32% of cybersecurity leaders considering quitting their jobs

32% of CISOs or IT Security DMs in the UK and US are considering leaving their current organization, according to a research from BlackFog. Of those considering leaving their current role, a third of those would do so within the next six months.

CISOs leaving organization

This research, which explored the frustrations and challenges faced by cybersecurity professionals also highlights the impact that cyber incidents have on turnover and job security. It revealed that of those who had been a CISO or IT security leader at a previous organization, 41% either left, or were let go, due to an attack or data breach.

When asked about the aspect of their role that they disliked most, 30% cited the lack of work-life balance, with 27% stating that too much time was spent on firefighting rather than focusing on strategic issues.

However, their role in keeping their organization safe from cyberthreats was clearly valued, with 44% of respondents stating that the most enjoyable aspect of the job is being the company ‘protector’ and having the ability to keep everyone working securely.

“Cybersecurity expertise has never been more in demand; however, these numbers highlight a serious issue with retention in the field. Board members and the C-Suite must recognize that keeping a strong team of IT security leaders is essential for their company’s safety and security,“ said Dr. Darren Williams, CEO, BlackFog.

“Recruiting is a challenge globally, and with stiff competition to attract the best talent, organizations need to address the well-being and work-life balance issues that have persisted across the industry. Organizations do not want to run the risk of having a lapse in their security posture in the wake of losing their CISO.”

The struggle to keep up with new cybersecurity approaches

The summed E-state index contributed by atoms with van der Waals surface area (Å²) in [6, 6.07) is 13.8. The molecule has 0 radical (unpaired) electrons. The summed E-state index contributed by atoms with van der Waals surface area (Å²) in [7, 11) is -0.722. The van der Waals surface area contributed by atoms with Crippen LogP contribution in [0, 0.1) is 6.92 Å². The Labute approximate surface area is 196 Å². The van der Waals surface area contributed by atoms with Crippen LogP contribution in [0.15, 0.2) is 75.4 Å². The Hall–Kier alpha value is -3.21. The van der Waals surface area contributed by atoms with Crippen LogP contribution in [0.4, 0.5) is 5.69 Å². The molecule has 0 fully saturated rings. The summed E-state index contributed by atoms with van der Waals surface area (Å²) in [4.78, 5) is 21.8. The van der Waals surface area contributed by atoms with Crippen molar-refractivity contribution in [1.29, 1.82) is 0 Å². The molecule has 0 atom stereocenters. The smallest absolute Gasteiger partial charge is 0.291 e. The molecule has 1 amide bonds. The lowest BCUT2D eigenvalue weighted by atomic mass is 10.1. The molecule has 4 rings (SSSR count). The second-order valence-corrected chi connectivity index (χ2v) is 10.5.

Escalating cybersecurity threats are driving new innovations to help organizations improve their cybersecurity posture, however, findings show:

  • 52%, admitted that they are struggling to keep up to date with new frameworks and models such as zero trust.
  • A further 20% felt that keeping the skill levels of their teams in line with these was a ‘serious challenge’.
  • 54% also felt that they weren’t able to keep up to date with information on the latest cybersecurity solutions such as anti data exfiltration.
  • 43% of respondents found it difficult to keep pace with the newest innovations in the cybersecurity market. This number varied by country, with 49% of US respondents agreeing versus 36% in the UK.

Aligning with Board expectations

There were several key positives reflected in this study, especially in the realm of Board’s expectations for the respondents. Findings show that 75% agree that there is a full alignment between the Board’s expectations of what they can achieve in their role and what they are equipped and able to deliver. In fact, 64% of respondents were able to complete their priority tasks within the first six months of their starting date. This may be down to the fact that, on average, 27% of IT spending goes towards the security budget.

“These results show us that while the security leaders’ role comes with huge challenges and enormous pressures, there are encouraging signs that Boards are listening to their needs and there is, broadly, a strong level of alignment in terms of their expectations and leaders’ ability to deliver on these,” said Williams.

“Adapting to a fast-changing landscape is key, however, and organizations need to ensure that their security teams are given the time and resources to devote to keeping pace with the latest thinking, frameworks and innovations designed to lower their cyber risk.”

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